Are you crazy?!
This is the typical response I get when I tell people I went for a run outside, in the dead of winter in Chicago. Lately, the temperatures have been well below zero and running outside has been kept to a minimum (treadmill, anyone?). But for some of us, there’s nothing better than a nice run outside. And if you’re crazy like me, you’ll need to know how to layer up for your next winter run.
Baby it’s cold outside
Keep in mind that once you’re moving, your body heats up fast. Don’t overdress when you think it feels cold. The opposite is true as well: once you stop moving you’ll cool down quickly. Be sure to plan ahead to get out of your workout clothes as soon as you can after your run. Dressing in layers is key for winter running. They will keep you warm at the start, then you can shed some as you warm up. See below for a chart on how to dress according to the temperature outside.
50–59 degrees: short sleeve tech shirt and shorts (feels like 60–79 degrees)
40–49 degrees: long sleeve tech shirt, shorts or tights, gloves (optional), headband to cover ears (optional) (feels like 50–69 degrees)
30–39 degrees: long sleeve tech shirt, shorts or tights, gloves, and headband to cover ears (feels like 40–59 degrees)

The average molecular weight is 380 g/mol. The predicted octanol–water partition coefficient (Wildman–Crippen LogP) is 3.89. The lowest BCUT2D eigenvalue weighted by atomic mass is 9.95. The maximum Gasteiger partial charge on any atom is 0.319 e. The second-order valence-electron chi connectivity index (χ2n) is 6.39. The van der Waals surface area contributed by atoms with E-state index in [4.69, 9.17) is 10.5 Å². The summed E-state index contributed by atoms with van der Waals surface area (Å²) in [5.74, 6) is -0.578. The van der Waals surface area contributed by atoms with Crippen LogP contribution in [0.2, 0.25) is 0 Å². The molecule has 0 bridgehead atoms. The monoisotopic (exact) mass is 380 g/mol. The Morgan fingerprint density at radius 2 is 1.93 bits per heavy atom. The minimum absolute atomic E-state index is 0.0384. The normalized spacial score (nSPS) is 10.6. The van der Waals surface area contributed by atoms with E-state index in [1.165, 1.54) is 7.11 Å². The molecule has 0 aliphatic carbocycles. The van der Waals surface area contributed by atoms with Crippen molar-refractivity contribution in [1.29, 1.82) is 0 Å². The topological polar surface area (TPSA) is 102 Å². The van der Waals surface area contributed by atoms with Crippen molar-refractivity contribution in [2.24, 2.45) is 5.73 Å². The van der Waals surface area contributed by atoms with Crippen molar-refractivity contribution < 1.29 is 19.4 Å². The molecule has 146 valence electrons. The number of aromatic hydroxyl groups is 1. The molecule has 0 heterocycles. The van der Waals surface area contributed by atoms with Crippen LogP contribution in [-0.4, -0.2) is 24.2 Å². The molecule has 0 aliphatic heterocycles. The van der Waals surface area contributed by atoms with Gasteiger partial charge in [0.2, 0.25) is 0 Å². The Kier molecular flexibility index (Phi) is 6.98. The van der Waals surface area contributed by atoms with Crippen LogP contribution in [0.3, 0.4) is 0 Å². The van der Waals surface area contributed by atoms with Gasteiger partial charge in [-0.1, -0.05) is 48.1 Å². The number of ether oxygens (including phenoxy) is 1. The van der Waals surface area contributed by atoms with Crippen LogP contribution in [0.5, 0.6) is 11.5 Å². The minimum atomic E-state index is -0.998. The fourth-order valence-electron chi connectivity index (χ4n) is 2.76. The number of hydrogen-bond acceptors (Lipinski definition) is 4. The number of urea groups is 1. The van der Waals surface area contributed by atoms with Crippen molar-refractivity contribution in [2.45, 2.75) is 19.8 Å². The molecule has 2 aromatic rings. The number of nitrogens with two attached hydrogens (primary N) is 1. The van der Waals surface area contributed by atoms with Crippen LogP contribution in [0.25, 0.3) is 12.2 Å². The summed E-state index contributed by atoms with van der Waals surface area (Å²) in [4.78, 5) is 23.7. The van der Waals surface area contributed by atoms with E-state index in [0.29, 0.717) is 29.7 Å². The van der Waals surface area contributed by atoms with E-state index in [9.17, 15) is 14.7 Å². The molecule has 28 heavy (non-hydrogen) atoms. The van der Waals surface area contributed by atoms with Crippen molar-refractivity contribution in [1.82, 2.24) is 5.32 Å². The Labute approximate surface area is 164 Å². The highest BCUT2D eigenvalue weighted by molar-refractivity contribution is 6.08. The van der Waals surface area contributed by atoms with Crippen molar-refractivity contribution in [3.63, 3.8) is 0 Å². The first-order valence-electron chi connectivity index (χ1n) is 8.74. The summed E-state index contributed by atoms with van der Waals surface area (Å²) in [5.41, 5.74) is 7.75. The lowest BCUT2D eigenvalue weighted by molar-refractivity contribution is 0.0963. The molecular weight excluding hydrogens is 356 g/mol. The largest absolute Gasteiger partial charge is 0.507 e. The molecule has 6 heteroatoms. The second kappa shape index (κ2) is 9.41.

20–29 degrees: two shirts layered—a long sleeve tech shirt and a short sleeve tech shirt or, long sleeve shirt and jacket—tights, gloves, and headband or hat to cover ears (feels like 30–49 degrees)
10–19 degrees: two shirts layered, tights, gloves or mittens, headband or hat, and windbreaker jacket/pants (feels like 20–39 degrees)
0–9 degrees: two shirts layered, tights, windbreaker jacket/pants, mittens, headband or hat, ski mask to cover face (feels like 10–29 degrees)
Once we get below zero like in Chicago, be sure to pay attention to your local weather information and warnings. Use your best judgment to determine whether you should run outside or hit the gym instead. Also, beware of ice and be sure that you’re visible if running in the dark!
How do you dress for your winter run?